Updated: Oct 20, 2018

The Taiwan Film Festival (TWFF) launches for the first time in Australia, showing the depth and breadth of cinematic works from Taiwan, which produced world famous directors such as Ang Lee and Hsiao-Hsien Hou. From human drama and documentary through to horror, the festival’s handpicked program will offer nine feature films and four short films. TWFF will strictly run for three days only from July 27-29, 2018 at Sydney’s Event Cinemas George Street.

TWFF opens with Bo An’s heartfelt and contemplative film titled, Sen Sen. The story focuses on the friendship between Sen Sen, a boy who has experienced loss of a loved one, and Granny Lily, who is determined to live life to the fullest despite being at the final stage of cancer. Closing the festival is Father to Son, a film on family relationships, identity and reconciliation directed by award-winning Ya-Chuan Hsiao and produced by Hsiao-Hsien Hou.

The festival’s highlight is The Story of the Stone, a contemporary adaptation of the classic novel by the same name. A depiction of gay life in Taipei, the film explores stereotypes of male masculinity and the darker side of Taiwan. Director Starr Wu will appear for a special guest Q&A session after the film screening.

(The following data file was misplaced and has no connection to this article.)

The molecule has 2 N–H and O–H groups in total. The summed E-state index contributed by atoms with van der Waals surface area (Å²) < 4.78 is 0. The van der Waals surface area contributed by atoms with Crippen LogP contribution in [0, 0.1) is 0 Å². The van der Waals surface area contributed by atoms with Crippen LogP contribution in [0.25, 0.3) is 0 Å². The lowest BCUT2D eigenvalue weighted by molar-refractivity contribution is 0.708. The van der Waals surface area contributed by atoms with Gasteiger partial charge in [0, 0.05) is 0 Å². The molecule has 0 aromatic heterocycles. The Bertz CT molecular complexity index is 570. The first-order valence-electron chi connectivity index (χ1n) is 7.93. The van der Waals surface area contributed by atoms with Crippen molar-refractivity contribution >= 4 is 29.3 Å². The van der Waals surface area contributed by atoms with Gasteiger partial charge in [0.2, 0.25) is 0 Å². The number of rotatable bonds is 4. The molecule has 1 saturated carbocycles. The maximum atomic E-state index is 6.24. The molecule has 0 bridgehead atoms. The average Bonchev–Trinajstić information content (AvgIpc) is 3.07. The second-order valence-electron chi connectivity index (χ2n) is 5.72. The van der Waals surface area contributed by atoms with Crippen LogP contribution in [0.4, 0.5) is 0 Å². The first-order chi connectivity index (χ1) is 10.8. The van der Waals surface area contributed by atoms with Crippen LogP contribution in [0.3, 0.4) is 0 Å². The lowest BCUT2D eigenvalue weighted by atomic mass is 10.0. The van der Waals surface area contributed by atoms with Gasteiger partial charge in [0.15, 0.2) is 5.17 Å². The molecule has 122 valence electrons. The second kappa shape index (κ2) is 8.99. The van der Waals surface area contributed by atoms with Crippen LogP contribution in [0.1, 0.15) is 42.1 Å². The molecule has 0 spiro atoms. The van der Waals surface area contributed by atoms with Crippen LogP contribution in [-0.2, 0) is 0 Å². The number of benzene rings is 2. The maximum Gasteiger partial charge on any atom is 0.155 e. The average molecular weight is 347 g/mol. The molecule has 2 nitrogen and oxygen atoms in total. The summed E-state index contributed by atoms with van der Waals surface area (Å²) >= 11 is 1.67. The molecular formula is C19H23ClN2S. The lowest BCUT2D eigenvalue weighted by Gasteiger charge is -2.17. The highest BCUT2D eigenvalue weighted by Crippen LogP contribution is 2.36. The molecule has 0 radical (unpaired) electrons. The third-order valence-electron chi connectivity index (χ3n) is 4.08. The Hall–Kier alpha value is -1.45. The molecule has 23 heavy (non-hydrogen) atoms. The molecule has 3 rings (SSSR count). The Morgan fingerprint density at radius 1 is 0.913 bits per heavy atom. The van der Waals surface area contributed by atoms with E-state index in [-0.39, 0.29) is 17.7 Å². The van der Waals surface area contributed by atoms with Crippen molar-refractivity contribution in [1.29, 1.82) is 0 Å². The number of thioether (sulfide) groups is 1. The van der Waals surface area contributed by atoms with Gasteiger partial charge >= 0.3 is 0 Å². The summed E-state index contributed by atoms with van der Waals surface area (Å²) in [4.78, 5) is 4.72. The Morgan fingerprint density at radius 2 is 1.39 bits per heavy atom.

The Taiwan Film Festival will also announce the winner of their short film competition at the closing ceremony on July 29. Selected from fifty submissions, four shortlisted titles will be screened throughout the festival.

Festival Director Benson Wu says, “Taiwanese films are regular contestants in the international film festival circuit. Breaking away from overused formulas found in many western and mainstream Asian cinema, Taiwanese filmmakers tend to embrace unexplored talents and present strong stories, all the while retaining a distinctly Taiwanese voice and style. The international film festivals recognise the quality of Taiwanese cinema, however, only a limited number of these films are ever shown in Australia.

My desire to share the beauty of Taiwanese films led me to launch the Taiwan Film Festival in hopes that more Sydney audiences, including people of Taiwanese heritage, will see the best of Taiwan’s contemporary films and embrace the talents found within.”